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photo of smith in courtIntroduction: April 11, 2002

In December 2000, after spending 14 years on Florida's death row, Frank Lee Smith was finally cleared of the rape and murder of 8-year-old Shandra Whitehead.

Like nearly 100 prisoners before him, Smith's exoneration came as a result of sophisticated DNA testing unavailable when he was first convicted. But for Frank Lee Smith, the good news came too late: Ten months before he was proven innocent, Smith died of cancer in prison, just steps away from Florida's electric chair.

How did Frank Lee Smith end up on death row for a crime he didn't commit? And why was he allowed to die there despite possible evidence of his innocence? In "Requiem for Frank Lee Smith," award-winning producer Ofra Bikel explores these and other questions as she tracks the investigation, trial, and post-conviction appeals in the Smith case.

There were no eyewitnesses to Shandra Whitehead's murder, just her mother's glimpse of a man's shoulders as he fled the family's Fort Lauderdale home on the night of the murder in April 1985. What's more, there was no physical evidence to tie Frank Lee Smith to the crime.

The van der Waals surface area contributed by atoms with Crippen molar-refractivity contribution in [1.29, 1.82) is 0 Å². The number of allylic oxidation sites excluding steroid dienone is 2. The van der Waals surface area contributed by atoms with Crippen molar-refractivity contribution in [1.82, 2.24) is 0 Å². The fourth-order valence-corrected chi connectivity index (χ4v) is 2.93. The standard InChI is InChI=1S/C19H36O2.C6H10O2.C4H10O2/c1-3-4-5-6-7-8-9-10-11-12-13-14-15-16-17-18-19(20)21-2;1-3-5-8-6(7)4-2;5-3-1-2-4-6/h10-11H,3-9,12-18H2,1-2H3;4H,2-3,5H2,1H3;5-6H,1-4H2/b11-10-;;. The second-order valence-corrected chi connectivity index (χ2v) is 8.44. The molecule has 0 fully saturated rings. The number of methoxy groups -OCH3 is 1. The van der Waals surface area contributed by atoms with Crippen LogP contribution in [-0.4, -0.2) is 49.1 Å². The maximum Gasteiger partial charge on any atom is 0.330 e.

What prosecutors did have were reports from two people -- Chiquita Lowe and Gerald Davis, both 19 -- each of whom said they spotted a scraggly-haired, delirious black man with a droopy eye in the neighborhood at the time of the crime. Not long after the two teens helped police develop a composite sketch of the man they saw, Lowe's family excitedly told her that the man in the sketch was standing outside their home, trying to sell them a television set. They urged her to call the police.

The man outside Lowe's house was Frank Lee Smith, 38, who had been released from prison just a few years before, in 1981, after being convicted of murder. When he was in his early teens, Smith also had been convicted of manslaughter. All told, he had been incarcerated for 15 years of his life. Based upon Lowe's identification, Smith was arrested and charged with Whitehead's murder.

Lowe was to be the star witness at Smith's trial, but she began to have doubts. "When I went into the courtroom and seen [Smith], he was too skinny, too tall, and he did not have the droopy eye," she tells FRONTLINE.

Despite her misgivings, Lowe confirmed her identification of Smith at the trial. "I was pressured by my family, people that's in my neighborhood, and the police officer," she says. "They kept telling me that I'm the only one that seen that man that night."

Based mainly upon Lowe's testimony, Smith was convicted and sentenced to death.

Through interviews with detectives, prosecutors, defense lawyers, and two law professors who closely followed the Smith case, Bikel traces the elements in the investigation, trial and post-conviction appeals process that raise disturbing questions about the actions of police and prosecutors.